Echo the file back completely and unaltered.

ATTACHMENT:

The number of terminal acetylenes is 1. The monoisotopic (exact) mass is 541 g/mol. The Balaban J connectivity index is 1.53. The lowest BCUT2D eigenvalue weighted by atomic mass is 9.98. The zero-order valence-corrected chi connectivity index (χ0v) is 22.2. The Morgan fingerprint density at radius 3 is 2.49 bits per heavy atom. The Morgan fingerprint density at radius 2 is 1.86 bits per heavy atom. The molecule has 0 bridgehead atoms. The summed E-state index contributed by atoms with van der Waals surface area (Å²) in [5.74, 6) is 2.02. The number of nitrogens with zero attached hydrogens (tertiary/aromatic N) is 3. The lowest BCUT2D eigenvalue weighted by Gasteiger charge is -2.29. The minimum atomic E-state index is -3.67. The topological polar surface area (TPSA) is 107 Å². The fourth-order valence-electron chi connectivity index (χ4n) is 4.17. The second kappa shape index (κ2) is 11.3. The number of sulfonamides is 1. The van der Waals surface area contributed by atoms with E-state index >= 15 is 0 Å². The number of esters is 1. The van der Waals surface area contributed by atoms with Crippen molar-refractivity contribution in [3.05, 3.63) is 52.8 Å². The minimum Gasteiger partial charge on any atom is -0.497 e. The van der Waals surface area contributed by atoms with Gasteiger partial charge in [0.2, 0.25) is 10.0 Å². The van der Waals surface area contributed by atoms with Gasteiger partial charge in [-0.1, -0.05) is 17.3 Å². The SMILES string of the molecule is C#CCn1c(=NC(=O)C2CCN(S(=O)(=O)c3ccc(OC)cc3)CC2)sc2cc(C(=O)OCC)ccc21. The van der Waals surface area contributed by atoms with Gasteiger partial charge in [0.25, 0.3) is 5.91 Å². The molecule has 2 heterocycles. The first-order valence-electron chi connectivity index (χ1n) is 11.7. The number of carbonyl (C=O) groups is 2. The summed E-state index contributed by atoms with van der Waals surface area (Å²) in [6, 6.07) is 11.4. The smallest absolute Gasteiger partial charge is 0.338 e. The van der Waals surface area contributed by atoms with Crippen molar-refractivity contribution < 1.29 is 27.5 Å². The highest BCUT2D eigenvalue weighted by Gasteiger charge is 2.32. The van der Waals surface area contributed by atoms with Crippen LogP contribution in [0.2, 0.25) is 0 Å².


The number of terminal acetylenes is 1. The monoisotopic (exact) mass is 541 g/mol. The Balaban J connectivity index is 1.53. The lowest BCUT2D eigenvalue weighted by atomic mass is 9.98. The zero-order valence-corrected chi connectivity index (χ0v) is 22.2. The Morgan fingerprint density at radius 3 is 2.49 bits per heavy atom. The Morgan fingerprint density at radius 2 is 1.86 bits per heavy atom. The molecule has 0 bridgehead atoms. The summed E-state index contributed by atoms with van der Waals surface area (Å²) in [5.74, 6) is 2.02. The number of nitrogens with zero attached hydrogens (tertiary/aromatic N) is 3. The lowest BCUT2D eigenvalue weighted by Gasteiger charge is -2.29. The minimum atomic E-state index is -3.67. The topological polar surface area (TPSA) is 107 Å². The fourth-order valence-electron chi connectivity index (χ4n) is 4.17. The second kappa shape index (κ2) is 11.3. The number of sulfonamides is 1. The van der Waals surface area contributed by atoms with E-state index >= 15 is 0 Å². The number of esters is 1. The van der Waals surface area contributed by atoms with Crippen molar-refractivity contribution in [3.05, 3.63) is 52.8 Å². The minimum Gasteiger partial charge on any atom is -0.497 e. The van der Waals surface area contributed by atoms with Gasteiger partial charge in [0.2, 0.25) is 10.0 Å². The van der Waals surface area contributed by atoms with Gasteiger partial charge in [-0.1, -0.05) is 17.3 Å². The SMILES string of the molecule is C#CCn1c(=NC(=O)C2CCN(S(=O)(=O)c3ccc(OC)cc3)CC2)sc2cc(C(=O)OCC)ccc21. The van der Waals surface area contributed by atoms with Gasteiger partial charge in [0.25, 0.3) is 5.91 Å². The molecule has 2 heterocycles. The first-order valence-electron chi connectivity index (χ1n) is 11.7. The number of carbonyl (C=O) groups is 2. The summed E-state index contributed by atoms with van der Waals surface area (Å²) in [6, 6.07) is 11.4. The smallest absolute Gasteiger partial charge is 0.338 e. The van der Waals surface area contributed by atoms with Crippen molar-refractivity contribution < 1.29 is 27.5 Å². The highest BCUT2D eigenvalue weighted by Gasteiger charge is 2.32. The van der Waals surface area contributed by atoms with Crippen LogP contribution in [0.2, 0.25) is 0 Å².